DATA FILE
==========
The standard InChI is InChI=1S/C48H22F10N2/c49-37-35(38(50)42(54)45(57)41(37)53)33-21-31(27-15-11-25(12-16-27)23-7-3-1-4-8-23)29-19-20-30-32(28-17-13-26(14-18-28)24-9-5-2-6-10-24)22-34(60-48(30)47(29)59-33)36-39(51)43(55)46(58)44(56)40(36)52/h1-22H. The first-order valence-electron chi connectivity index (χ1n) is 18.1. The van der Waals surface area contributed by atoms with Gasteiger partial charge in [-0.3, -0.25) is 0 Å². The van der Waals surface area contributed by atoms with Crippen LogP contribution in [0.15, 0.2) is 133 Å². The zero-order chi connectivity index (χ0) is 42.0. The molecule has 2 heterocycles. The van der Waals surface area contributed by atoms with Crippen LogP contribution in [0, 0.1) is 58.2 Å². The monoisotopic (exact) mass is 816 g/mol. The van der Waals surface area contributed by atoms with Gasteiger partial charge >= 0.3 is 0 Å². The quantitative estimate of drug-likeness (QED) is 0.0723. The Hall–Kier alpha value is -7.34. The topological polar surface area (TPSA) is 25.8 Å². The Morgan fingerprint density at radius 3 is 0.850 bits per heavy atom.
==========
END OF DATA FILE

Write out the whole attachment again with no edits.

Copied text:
The standard InChI is InChI=1S/C48H22F10N2/c49-37-35(38(50)42(54)45(57)41(37)53)33-21-31(27-15-11-25(12-16-27)23-7-3-1-4-8-23)29-19-20-30-32(28-17-13-26(14-18-28)24-9-5-2-6-10-24)22-34(60-48(30)47(29)59-33)36-39(51)43(55)46(58)44(56)40(36)52/h1-22H. The first-order valence-electron chi connectivity index (χ1n) is 18.1. The van der Waals surface area contributed by atoms with Gasteiger partial charge in [-0.3, -0.25) is 0 Å². The van der Waals surface area contributed by atoms with Crippen LogP contribution in [0.15, 0.2) is 133 Å². The zero-order chi connectivity index (χ0) is 42.0. The molecule has 2 heterocycles. The van der Waals surface area contributed by atoms with Crippen LogP contribution in [0, 0.1) is 58.2 Å². The monoisotopic (exact) mass is 816 g/mol. The van der Waals surface area contributed by atoms with Gasteiger partial charge >= 0.3 is 0 Å². The quantitative estimate of drug-likeness (QED) is 0.0723. The Hall–Kier alpha value is -7.34. The topological polar surface area (TPSA) is 25.8 Å². The Morgan fingerprint density at radius 3 is 0.850 bits per heavy atom.